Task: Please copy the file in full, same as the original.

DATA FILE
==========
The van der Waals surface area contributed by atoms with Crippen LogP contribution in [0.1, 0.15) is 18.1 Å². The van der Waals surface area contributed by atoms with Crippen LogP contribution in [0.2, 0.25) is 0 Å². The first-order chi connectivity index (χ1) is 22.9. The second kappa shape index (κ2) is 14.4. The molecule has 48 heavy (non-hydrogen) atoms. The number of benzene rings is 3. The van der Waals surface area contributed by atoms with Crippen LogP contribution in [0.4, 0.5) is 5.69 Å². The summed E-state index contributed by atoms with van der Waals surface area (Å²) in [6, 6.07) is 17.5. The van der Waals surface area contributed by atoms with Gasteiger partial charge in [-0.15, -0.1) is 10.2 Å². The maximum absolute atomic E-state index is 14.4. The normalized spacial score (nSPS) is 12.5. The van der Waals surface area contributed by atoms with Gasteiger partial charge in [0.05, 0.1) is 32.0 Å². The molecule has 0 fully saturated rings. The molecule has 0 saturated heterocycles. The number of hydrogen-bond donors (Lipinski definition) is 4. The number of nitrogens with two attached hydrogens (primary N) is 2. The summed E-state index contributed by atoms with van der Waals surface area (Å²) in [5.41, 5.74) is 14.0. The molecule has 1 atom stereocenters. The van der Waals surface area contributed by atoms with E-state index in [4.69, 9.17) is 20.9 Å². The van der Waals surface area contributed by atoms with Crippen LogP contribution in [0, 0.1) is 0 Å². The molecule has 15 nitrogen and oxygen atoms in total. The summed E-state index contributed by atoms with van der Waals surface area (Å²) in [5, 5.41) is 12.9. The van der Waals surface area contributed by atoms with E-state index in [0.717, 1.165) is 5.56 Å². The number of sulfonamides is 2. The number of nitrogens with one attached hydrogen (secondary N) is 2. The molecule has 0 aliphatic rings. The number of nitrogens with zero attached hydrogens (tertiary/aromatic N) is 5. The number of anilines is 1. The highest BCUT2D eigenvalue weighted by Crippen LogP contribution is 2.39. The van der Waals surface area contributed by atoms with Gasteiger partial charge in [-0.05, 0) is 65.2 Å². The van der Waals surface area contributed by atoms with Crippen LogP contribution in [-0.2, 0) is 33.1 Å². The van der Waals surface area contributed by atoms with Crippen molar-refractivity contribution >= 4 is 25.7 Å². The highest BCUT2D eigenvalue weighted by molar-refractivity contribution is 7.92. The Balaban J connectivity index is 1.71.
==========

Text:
The van der Waals surface area contributed by atoms with Crippen LogP contribution in [0.1, 0.15) is 18.1 Å². The van der Waals surface area contributed by atoms with Crippen LogP contribution in [0.2, 0.25) is 0 Å². The first-order chi connectivity index (χ1) is 22.9. The second kappa shape index (κ2) is 14.4. The molecule has 48 heavy (non-hydrogen) atoms. The number of benzene rings is 3. The van der Waals surface area contributed by atoms with Crippen LogP contribution in [0.4, 0.5) is 5.69 Å². The summed E-state index contributed by atoms with van der Waals surface area (Å²) in [6, 6.07) is 17.5. The van der Waals surface area contributed by atoms with Gasteiger partial charge in [-0.15, -0.1) is 10.2 Å². The maximum absolute atomic E-state index is 14.4. The normalized spacial score (nSPS) is 12.5. The van der Waals surface area contributed by atoms with Gasteiger partial charge in [0.05, 0.1) is 32.0 Å². The molecule has 0 fully saturated rings. The molecule has 0 saturated heterocycles. The number of hydrogen-bond donors (Lipinski definition) is 4. The number of nitrogens with two attached hydrogens (primary N) is 2. The summed E-state index contributed by atoms with van der Waals surface area (Å²) in [5.41, 5.74) is 14.0. The molecule has 1 atom stereocenters. The van der Waals surface area contributed by atoms with E-state index in [4.69, 9.17) is 20.9 Å². The van der Waals surface area contributed by atoms with Crippen LogP contribution in [0, 0.1) is 0 Å². The molecule has 15 nitrogen and oxygen atoms in total. The summed E-state index contributed by atoms with van der Waals surface area (Å²) in [5, 5.41) is 12.9. The van der Waals surface area contributed by atoms with E-state index in [0.717, 1.165) is 5.56 Å². The number of sulfonamides is 2. The number of nitrogens with one attached hydrogen (secondary N) is 2. The molecule has 0 aliphatic rings. The number of nitrogens with zero attached hydrogens (tertiary/aromatic N) is 5. The number of anilines is 1. The highest BCUT2D eigenvalue weighted by Crippen LogP contribution is 2.39. The van der Waals surface area contributed by atoms with Gasteiger partial charge in [-0.05, 0) is 65.2 Å². The van der Waals surface area contributed by atoms with Crippen LogP contribution in [-0.2, 0) is 33.1 Å². The van der Waals surface area contributed by atoms with Crippen molar-refractivity contribution >= 4 is 25.7 Å². The highest BCUT2D eigenvalue weighted by molar-refractivity contribution is 7.92. The Balaban J connectivity index is 1.71.